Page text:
The latest in the introjuicing series is with Gary Gubbins of Red Nose Wine in Clonmel.

1. Gary, from reading your site, you have an engineering background. What did you for a living and how did that take you to the wine business?

I worked for Ericsson for 4 years, based in Dublin but mainly on medium term contracts all over the world. Mexico, Montreal, Stockholm to name a few. Expenses are a great way to see the world. I then went working for myself and took a contract with Alcatel in Paris.

My already unhealthy fascination with wine went into overdrive and most weekends were spent in Parisian wine bars/shops, or in the Loire Valley or Burgundy.

The longer trips tended towards Bordeaux and the south. Eventually real life caught up with me, and I moved home – a combination of a job I did not like and an with an MBA, Red Nose Wine emerged. The vines were planted in 2005 but the first wine was sold in 2008.

2. You seem to have a specific focus on southwest France. With all the recent new world arrivals, what does this corner of the old world have to offer us?

I think that the south of France in general has a bit of everything – wines for putting down and wines for enjoying young. The lack of rigid rules that are affecting other parts of France and Europe are definitely helping. Mostly. I think it offers us passionate people who care about what they do, and are proud of what they make.

I firmly believe that wine is about the people who make it and where it comes from. I believe in terroir-driven wines, but they are not to everyone’s taste and I think it important to accept and respect that some people prefer simple wines. I try to cater for both, although I do try nudging people up the ladder when possible.

After Paris I moved down south and when you get to know them, the southern French are a really friendly, warm and passionate people. Mind you, if you get on the wrong side of them, they will eat you without salt, as we say in South Tipperary. I also think the Loire Valley is hugely underrated.

3. You completed an MBA with a focus on the business of wine. What was the topic and what did you find?

The thesis was called “Fine Wine as an asset class” and it involved creating a statistical model for predicting financial growth in fine wine, and in particular the 1855 Classification of Bordeaux wines.

In the barrel room at Leoville Les Cases

In the barrel room at Leovill Les Cases

When you talk about wine as an investment, you are really only talking about Bordeaux. The model took 4 variables, classification, appellation, release price and quality (as determined by Mr. Parker ). It basically constructed and tested a valuation model for growth. Using a multiple regression statistical model and 10 years previous data, I was able to get a very accurate prediction of year on year growth. I then tested it against 2004 (a normal vintage) and 2005 (a crazy vintage).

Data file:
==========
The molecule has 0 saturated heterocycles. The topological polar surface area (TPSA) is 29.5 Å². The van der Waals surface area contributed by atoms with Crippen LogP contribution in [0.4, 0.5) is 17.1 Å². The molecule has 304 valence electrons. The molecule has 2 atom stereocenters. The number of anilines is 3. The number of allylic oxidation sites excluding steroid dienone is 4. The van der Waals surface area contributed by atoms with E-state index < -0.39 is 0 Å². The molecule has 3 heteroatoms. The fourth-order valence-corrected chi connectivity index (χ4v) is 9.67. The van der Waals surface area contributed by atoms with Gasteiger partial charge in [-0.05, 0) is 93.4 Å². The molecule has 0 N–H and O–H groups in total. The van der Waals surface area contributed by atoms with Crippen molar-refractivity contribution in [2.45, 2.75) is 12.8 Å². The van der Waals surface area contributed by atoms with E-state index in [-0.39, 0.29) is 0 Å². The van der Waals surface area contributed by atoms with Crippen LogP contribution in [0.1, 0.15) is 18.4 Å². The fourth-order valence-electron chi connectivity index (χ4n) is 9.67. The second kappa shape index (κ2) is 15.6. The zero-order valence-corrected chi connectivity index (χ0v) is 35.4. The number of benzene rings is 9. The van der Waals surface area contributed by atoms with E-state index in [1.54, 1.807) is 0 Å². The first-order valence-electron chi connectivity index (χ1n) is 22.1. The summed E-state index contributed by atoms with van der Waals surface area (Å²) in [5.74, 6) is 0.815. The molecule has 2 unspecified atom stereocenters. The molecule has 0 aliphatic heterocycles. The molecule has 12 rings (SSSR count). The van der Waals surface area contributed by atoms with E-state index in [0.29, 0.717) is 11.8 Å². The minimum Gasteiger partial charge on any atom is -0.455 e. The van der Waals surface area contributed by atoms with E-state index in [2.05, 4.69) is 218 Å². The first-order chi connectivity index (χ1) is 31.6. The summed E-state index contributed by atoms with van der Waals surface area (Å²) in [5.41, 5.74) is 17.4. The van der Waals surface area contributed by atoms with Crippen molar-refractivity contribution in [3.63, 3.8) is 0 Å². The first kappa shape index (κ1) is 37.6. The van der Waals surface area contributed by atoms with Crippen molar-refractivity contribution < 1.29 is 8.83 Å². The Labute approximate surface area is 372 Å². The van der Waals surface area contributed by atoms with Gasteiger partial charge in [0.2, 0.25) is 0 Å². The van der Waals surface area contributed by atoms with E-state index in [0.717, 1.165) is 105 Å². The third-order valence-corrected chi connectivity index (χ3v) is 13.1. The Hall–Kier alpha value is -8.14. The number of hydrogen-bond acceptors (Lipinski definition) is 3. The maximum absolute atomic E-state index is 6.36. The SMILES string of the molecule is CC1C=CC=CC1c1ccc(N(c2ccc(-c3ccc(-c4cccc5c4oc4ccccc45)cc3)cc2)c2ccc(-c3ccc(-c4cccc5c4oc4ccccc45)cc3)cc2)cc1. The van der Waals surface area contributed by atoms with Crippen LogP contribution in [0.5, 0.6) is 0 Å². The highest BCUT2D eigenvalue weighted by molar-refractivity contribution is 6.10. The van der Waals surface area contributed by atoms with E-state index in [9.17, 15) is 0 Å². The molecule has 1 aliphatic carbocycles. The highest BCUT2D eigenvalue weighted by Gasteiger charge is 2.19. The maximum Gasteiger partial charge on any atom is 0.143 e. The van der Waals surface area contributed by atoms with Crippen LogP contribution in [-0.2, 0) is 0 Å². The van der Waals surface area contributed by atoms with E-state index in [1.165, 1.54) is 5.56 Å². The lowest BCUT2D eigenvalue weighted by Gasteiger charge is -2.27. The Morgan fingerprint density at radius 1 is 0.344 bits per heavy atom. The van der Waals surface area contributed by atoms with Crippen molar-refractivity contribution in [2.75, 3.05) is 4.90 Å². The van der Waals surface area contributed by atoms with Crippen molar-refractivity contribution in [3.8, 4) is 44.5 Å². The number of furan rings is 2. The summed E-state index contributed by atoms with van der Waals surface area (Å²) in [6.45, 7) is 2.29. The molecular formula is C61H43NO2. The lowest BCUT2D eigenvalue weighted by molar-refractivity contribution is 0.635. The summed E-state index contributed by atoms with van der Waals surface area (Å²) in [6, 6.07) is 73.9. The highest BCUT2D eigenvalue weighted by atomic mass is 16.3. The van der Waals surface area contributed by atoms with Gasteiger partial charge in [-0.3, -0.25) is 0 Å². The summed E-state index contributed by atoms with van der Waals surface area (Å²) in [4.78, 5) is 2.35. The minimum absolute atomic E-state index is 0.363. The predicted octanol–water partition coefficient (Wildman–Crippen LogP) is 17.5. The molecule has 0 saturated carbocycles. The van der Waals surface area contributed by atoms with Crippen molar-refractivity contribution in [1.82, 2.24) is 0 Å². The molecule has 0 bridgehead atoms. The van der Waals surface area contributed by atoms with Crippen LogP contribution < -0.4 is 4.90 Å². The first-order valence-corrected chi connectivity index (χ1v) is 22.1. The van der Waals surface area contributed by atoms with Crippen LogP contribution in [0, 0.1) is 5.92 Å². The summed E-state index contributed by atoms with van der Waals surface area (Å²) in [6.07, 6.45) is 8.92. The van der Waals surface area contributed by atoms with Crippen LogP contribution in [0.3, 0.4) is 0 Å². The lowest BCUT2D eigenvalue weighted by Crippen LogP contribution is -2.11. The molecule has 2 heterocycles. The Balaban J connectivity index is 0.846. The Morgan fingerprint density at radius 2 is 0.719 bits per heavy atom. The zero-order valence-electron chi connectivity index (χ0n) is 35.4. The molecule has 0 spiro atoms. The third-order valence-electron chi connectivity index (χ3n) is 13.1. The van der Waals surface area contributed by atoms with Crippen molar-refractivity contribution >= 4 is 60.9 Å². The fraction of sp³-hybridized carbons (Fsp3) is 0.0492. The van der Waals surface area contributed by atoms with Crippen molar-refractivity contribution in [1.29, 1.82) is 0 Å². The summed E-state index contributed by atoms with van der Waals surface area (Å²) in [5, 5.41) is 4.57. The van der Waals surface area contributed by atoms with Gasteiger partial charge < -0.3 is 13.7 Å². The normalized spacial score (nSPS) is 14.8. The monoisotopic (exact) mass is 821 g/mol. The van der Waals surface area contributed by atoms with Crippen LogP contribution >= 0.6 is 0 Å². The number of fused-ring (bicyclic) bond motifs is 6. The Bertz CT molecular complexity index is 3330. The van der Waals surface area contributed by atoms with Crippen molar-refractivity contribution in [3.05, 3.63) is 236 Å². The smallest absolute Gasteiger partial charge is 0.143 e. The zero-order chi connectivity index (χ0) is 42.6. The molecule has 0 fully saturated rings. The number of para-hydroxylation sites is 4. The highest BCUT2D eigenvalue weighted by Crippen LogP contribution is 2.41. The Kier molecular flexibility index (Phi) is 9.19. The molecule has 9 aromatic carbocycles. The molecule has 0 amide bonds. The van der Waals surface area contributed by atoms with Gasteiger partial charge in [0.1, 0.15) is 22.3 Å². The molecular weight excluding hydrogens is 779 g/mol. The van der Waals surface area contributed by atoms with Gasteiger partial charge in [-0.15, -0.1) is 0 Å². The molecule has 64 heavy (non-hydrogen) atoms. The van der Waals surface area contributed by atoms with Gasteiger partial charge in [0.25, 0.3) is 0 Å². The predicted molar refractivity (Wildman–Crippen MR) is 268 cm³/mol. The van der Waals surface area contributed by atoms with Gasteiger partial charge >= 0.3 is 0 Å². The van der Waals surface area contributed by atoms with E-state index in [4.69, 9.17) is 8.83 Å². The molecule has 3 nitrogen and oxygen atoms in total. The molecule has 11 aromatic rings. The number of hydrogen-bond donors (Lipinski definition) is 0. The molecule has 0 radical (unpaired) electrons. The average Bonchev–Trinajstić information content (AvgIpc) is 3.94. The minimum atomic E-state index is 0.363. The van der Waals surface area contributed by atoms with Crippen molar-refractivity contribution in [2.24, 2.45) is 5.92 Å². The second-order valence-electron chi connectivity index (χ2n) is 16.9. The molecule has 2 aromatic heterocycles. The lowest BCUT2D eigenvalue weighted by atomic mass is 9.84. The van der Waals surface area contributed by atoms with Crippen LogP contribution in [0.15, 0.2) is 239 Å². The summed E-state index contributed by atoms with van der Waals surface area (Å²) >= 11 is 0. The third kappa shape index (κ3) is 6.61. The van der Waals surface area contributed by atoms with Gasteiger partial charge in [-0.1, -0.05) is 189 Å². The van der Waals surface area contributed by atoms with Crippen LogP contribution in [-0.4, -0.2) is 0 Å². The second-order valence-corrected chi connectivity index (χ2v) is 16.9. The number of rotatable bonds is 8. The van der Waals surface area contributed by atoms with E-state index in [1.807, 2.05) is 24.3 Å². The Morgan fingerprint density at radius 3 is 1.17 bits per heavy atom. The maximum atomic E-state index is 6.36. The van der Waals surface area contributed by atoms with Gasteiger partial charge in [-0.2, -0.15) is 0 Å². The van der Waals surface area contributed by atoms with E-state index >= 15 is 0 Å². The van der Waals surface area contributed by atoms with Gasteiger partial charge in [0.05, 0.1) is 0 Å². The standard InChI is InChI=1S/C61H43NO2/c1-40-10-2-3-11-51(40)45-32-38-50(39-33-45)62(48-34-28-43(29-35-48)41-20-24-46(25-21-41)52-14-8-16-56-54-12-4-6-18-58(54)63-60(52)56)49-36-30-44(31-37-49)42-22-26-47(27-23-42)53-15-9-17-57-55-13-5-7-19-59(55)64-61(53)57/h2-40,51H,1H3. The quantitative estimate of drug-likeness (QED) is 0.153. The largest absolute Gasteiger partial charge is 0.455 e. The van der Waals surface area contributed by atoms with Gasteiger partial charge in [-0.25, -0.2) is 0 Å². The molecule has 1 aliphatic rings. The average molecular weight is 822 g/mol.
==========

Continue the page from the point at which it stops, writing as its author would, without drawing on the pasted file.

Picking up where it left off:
On the back of my thesis, I cowrote a paper with the head of the university’s finance department and it was presented throughout the wonderful world of academia. It was very well received and more work is planned. Red Nose Wine and an unhelpful economy keeps getting in the way.

4. On a similar note, wine for drinking or for speculating and trading on?

The big question. Unfortunately, at least for lovers of great Bordeaux, wine speculation is rife and some of the icon wines of the world are becoming unattainable. As part of my thesis I managed to convince Chateau Margaux, Palmer and Leoville Las Cases to grant me an interview. Being the professional I am, I felt the need to travel for said same interviews. I got to taste these wines in the chateaux and they all lived up to their reputation.

The reception at Chateau Palmer

The reception at Chateau Palmer

Would I spend the money on them to drink? Probably not – well maybe Palmer. I think that there is value in their 2nd labels, the wonderful Pavillon Rouge, Alter Ego and Clos de Marquis. I did buy Margaux and Palmer for investment in 2005 and they are doing quite nicely.

Not everyone bought a car with their SSIA. They lie in bond somewhere secret, as I don’t want the temptation.

5. Where do you see the Irish wine industry in 5 years time?

I hope that the government step in and take control of this sub cost selling. Absolute rubbish wine is flooding the market and being offered as loss leaders and ultimately putting small vineyards and independent retailers out of business.

I would like to see the real independents working together to educate the wine drinking public about the difference between commodity “Coca Cola / Big Mac” wine and real handcrafted wines. I have tasted fantastic Chilean wines, but you rarely see them here. The big brand movers rule the roost, and I can understand the need to turn over a container of wine quickly.

But for every 10 pallets of commodity, bring in a palate of something interesting. If they don’t, then all you will have is a selection of brand wines, back to the bad old days.

I hope the Irish wine industry will align more with the local food producers, and start to work in parallel. I am doing a lot of work with the Tipperary Food Producers Network and there is a lot of crossover. As an added bonus, the money goes back into the Irish economy.

6. What do you like most about the Irish wine industry (and least)?